“Thucydides, an Athenian, wrote the history of the war between the Peloponnesians and the Athenians, beginning at the moment that it broke out, and believing that it would be a great war, and more worthy of relation than any that had preceded it.”
Ah, the lovely Landmark editions! Where would I be without them? I would have no idea the location of Thrace or Thessaly or Corinth, etc. and therefore have less of a concept of the complicated dynamics that influenced various states in their struggles to fit into the puzzle of Hellenistic supremacy!
Thucydides account of the war between Sparta and Athens falls just after the events recounted in Herodotus’ The Histories. Athens, high on her victory over the very powerful Xerxes, king of Persia, during the Persian Wars, is feeling rather self-important and she appears to be rushing around with her forces, conquering states here and subduing enemies there. And while Athens becomes more powerful, the Lacedaemonians of Sparta are left to conduct their somewhat mundane and traditional existence. But Athens’ power begins to worry them and while they were allies during the Persian Wars, this brotherhood appears to be heading towards a separation that could prove bloody as well as costly.
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Thucydides, indeed, gives a fascinating account of a mega-war between two superior powers that were at the height of their military powers, a war that would not only engulf their nations, but many of the city-states surrounding them and would even spread to Italy with the disastrous Sicilian expedition launched by Athens. At first, the reader perhaps can sympathize that Athens might want to expand her influence or that Sparta might want to assert herself for balance, but soon the war grows like a cancer wherever it touches, prompting Thucydides to make an insightful observation:
“Think, too of the great part that is played by the unpredictable in war: think of it now, before you are actually committed to war. The longer a war lasts, the more things tend to depend on accidents. Neither you nor we can see into them: we have to abide their outcome in the dark. And when peole are entering upon a war they do things the wrong way round. Action comes first, and it is only when they have already suffered that they begin to think.”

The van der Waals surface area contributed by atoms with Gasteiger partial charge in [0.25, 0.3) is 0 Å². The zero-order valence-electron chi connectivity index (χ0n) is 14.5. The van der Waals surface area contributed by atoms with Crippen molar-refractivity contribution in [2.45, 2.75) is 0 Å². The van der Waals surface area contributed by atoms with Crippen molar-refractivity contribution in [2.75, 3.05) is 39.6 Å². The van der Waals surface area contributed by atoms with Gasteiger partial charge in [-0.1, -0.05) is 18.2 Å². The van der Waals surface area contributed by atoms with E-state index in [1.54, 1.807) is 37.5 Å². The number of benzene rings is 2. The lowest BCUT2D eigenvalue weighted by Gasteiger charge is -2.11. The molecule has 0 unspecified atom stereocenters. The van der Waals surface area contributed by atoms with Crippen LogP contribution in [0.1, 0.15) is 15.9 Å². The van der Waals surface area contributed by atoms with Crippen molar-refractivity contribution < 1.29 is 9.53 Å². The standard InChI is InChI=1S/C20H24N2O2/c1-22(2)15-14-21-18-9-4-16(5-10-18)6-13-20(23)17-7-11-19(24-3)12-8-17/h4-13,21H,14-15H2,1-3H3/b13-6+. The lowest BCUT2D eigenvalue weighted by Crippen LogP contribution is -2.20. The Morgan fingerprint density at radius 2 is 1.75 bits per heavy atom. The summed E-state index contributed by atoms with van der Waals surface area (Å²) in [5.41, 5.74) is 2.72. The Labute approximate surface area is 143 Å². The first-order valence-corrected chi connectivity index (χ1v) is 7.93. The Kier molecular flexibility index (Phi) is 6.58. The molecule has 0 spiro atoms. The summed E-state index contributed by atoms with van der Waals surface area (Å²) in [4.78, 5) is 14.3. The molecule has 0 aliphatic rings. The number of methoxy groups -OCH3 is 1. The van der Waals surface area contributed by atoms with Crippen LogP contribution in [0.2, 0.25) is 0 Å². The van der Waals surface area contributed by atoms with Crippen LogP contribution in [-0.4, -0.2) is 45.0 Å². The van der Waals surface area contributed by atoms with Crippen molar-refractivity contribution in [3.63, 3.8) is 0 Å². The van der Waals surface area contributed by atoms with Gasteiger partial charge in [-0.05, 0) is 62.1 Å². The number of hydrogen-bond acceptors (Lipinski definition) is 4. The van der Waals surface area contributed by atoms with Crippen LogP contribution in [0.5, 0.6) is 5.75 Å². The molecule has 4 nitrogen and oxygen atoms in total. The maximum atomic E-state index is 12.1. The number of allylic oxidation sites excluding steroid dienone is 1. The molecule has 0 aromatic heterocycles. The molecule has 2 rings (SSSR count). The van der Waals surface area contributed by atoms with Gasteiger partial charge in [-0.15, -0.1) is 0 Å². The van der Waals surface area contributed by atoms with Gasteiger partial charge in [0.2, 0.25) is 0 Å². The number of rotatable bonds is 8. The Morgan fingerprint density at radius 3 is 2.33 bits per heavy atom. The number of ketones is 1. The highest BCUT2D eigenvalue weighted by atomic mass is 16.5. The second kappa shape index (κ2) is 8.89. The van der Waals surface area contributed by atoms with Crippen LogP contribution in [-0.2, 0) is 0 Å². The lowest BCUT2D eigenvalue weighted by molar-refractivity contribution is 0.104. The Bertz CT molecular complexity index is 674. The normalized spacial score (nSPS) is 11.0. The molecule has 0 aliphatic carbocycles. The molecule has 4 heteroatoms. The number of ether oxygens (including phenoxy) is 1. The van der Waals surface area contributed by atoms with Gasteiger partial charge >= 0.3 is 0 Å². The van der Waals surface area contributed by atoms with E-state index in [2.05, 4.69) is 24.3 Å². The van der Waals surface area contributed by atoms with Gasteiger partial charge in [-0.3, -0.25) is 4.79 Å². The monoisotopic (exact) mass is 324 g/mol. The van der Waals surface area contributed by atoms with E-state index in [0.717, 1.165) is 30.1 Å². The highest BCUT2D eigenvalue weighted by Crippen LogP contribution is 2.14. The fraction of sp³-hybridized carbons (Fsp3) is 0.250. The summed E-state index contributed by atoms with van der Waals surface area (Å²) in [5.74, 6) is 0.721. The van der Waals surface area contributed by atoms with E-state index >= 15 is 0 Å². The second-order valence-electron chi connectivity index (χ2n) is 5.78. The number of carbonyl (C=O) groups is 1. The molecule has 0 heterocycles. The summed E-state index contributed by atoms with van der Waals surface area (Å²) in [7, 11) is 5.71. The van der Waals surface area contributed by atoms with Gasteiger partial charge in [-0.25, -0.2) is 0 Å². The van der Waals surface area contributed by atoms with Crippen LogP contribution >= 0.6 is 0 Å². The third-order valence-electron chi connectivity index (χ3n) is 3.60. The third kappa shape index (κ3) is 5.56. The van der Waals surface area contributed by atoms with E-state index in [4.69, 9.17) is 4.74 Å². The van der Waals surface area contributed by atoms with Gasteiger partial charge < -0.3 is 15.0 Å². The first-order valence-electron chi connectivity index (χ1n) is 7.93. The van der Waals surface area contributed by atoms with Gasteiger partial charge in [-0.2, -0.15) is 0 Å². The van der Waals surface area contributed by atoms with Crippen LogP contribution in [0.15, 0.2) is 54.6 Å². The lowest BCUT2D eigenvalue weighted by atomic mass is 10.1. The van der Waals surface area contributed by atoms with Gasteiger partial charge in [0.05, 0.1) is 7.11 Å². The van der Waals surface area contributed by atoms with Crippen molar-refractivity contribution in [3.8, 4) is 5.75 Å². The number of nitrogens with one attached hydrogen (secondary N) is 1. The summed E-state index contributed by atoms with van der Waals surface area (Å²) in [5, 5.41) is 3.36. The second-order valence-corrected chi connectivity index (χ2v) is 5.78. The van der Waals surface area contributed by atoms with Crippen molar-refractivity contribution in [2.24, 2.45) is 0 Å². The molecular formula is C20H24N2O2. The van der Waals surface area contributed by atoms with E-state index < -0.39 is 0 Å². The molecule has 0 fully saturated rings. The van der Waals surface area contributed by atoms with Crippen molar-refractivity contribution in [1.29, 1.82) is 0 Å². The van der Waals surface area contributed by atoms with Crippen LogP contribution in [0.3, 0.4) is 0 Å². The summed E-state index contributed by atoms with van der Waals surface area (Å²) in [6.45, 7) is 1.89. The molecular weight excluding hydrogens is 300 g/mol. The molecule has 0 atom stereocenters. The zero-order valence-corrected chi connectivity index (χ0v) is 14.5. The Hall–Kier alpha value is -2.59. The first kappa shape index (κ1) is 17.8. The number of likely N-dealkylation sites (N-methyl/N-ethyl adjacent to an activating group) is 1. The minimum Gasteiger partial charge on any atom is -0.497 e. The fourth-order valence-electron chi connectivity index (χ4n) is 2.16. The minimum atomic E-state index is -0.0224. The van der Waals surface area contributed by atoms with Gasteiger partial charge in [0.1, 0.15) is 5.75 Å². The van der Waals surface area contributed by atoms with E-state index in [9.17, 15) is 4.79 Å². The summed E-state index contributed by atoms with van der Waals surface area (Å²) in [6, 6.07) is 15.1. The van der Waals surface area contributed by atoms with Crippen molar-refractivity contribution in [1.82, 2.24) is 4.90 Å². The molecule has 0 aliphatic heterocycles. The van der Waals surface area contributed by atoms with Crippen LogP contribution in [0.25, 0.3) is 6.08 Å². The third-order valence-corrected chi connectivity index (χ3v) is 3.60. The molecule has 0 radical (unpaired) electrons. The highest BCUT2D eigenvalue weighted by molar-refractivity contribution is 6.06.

How right he was! One goes into a war with laudable intentions, but soon enough greed and power and hegemony begins to infect the general purpose and beyond anyone’s control the conflict becomes a nine-headed hydra.
After reading Herodotus, Thucydides’ narrative at first felt dry and sparse. It definitely took determination and some plodding through a literary desert to keep going, but the reward was unexpected and quite amazing. The fact that Thucydides did not colour the actions of others with his own palate (or at least, very little) allowed these actions and decisions to stand out in stark contrast and emphasized the selfless bravery, the strategic plotting, the blind stubbornness of leaders, the diplomatic brilliance, the plain stupidity of many and the various other exploits of all those involved in this lengthy and tragic war.
One wants to catalogue the evils of war, but Thucydides made me realize that war is much more complex that just an event; in fact, it seemed like the war was simply a side-issue that was a symptom of a much larger problem. The problem of people ……. their greed and small-mindedness and selfish ambition. It’s a scenario that’s played over and over throughout history and the actions of these people are always catastrophic at the most and injurious at the least, no matter if the venue is war, or political strife, or family matters, or any other large or small issue that our human faults and failing play into. Next I’m reading The Republic by Plato, a man whose life was coloured by this lengthy war. It will be interesting to read the conclusions he draws.